After growing up in Sterling, Virginia, Noland’s higher education began at West Virginia University, where he studied political science before obtaining a master’s degree in public policy studies and then a Ph.D. in political sciences at the University of Tennessee in Knoxville.
It was in Knoxville that Noland began learning more about educational administration. He later served as chancellor of the West Virginia Higher Education System before becoming president of ETSU.
Weeks before the 2018-19 school year, Noland stayed busy, but he took time to speak to the Press about his personal and professional life.
|Favorite song/music artists
||Bruce Springsteen and Rush. Favorite song: “Limelight” by Rush
||Star Wars (1977)
||Hot fudge sundae Pop Tart and Diet Coke for breakfast
||Donna Fox Noland, wife, and son, Jackson Noland
What first got you interested in a career in education?
“Dr. Robert Diclerico at West Virginia University taught my Intro to American Government course and I was moved by the manner in which he was able to connect with students and bring passion to the subject. He inspired my love of teaching and higher education, and I decided if there was a goal in life that I wanted to pursue it was to become a faculty member. I got into administration through another faculty member, Dr. John Peters, who was the provost at University of Tennessee Knoxville when I was there. I had a graduate assistantship working for Dr. Peters and was able to see how he blended some of the theoretical things I was learning in graduate school with practical applications. He pointed me into institutional research and administration.”
What motivates you in your profession? (What have been some of your biggest goals?)
“The hope that, each day, I will do something that furthers the opportunities for our students, faculty and staff to realize their dreams. It is the opportunity to work with individuals and hopefully, through some small act, positively impact the institution that they call home.
“One of my primary goals has always been to demonstrate the impact ETSU has on this region. I try to bring some weight around the institution’s mission of improving the quality of life for the people of the region.
“I am looking forward to the physical transformations that will occur, including the opening of the new Culp Center and the opening of the Martin Center for the Arts in 2020. Maybe more than that, I am looking forward to seeing our ability to capitalize on the opportunity in front of us as a result of the health systems’ (Ballad Health) merger. We have an opportunity to grow our clinical footprint and enhance our research to improve population health outcomes, thereby actualizing our institutional mission to improve the quality of life for the people of this region.”
What memorable moments come to mind when you look back on your years as president?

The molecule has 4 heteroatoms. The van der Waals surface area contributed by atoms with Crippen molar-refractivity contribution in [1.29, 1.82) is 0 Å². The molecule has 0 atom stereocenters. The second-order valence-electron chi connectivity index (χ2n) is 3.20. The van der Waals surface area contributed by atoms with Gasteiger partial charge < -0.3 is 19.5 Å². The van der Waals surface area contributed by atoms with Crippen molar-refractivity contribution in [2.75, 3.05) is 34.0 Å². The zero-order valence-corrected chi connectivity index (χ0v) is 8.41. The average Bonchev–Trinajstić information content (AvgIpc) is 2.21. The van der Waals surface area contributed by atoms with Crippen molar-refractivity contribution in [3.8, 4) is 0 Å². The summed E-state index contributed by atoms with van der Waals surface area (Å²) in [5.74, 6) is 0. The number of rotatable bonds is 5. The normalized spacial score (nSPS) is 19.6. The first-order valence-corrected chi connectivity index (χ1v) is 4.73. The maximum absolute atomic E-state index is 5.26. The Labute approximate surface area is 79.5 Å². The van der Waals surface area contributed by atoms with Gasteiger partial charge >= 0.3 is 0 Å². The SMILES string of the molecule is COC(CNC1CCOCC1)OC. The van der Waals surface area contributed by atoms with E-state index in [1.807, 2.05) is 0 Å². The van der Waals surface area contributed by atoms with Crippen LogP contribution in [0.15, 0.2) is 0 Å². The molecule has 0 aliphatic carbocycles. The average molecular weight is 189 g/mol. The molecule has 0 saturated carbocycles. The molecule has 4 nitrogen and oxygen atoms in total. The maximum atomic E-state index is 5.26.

“There are too many to mention, but one I will never forget is volunteering to be a prop in the slam-dunk competition while Deuce Bello jumped over me from the side. I knew he was going to do that, but I had no idea Hanner Mosquera-Perea was then going to jump right over my head. I was scared to death!
Other memorable moments that come to mind include the chorale reunion for Professor Emeritus of Music Tom Jenrette’s final performance. All of the alumni came back to perform and many of them had tears coming down their faces as they sang. I will never forget that. The moment was even captured by artist Bill Bledsoe in his painting, ‘Jenrette’s Last Stand.’
I will also never forget being on the field for the first game in (William B.) Greene Stadium — hearing the marching band play the Tennessee Waltz, the team running out on the field. It was an amazing moment.
Finally, I will always remember when an undergraduate student came to see me as a freshman, talking about dropping out. For the next three-and-a-half years, I mentored this student and when that student walked across the stage at commencement, it really was the moment of a lifetime. The student gave me a thank you letter that day and I still carry it in my briefcase to remind me of why I do what I do.”
What do you think makes ETSU unique compared to other institutions?
“We are a major university with all the moving parts, but still have the feel of a small college. When you walk across our campus, there is a sense of community, of pride. We have evolved into a major research institution but have not lost that sense of a personal touch.”
What do you think you will be doing after serving as ETSU’s president?
“I hope I am still alive! Really, though, no matter where I am for the next stage of my life, I hope that I have the ability to continue with teaching and/or administration in some way. I want to be able to work with students and remain part of a vibrant and dynamic community.”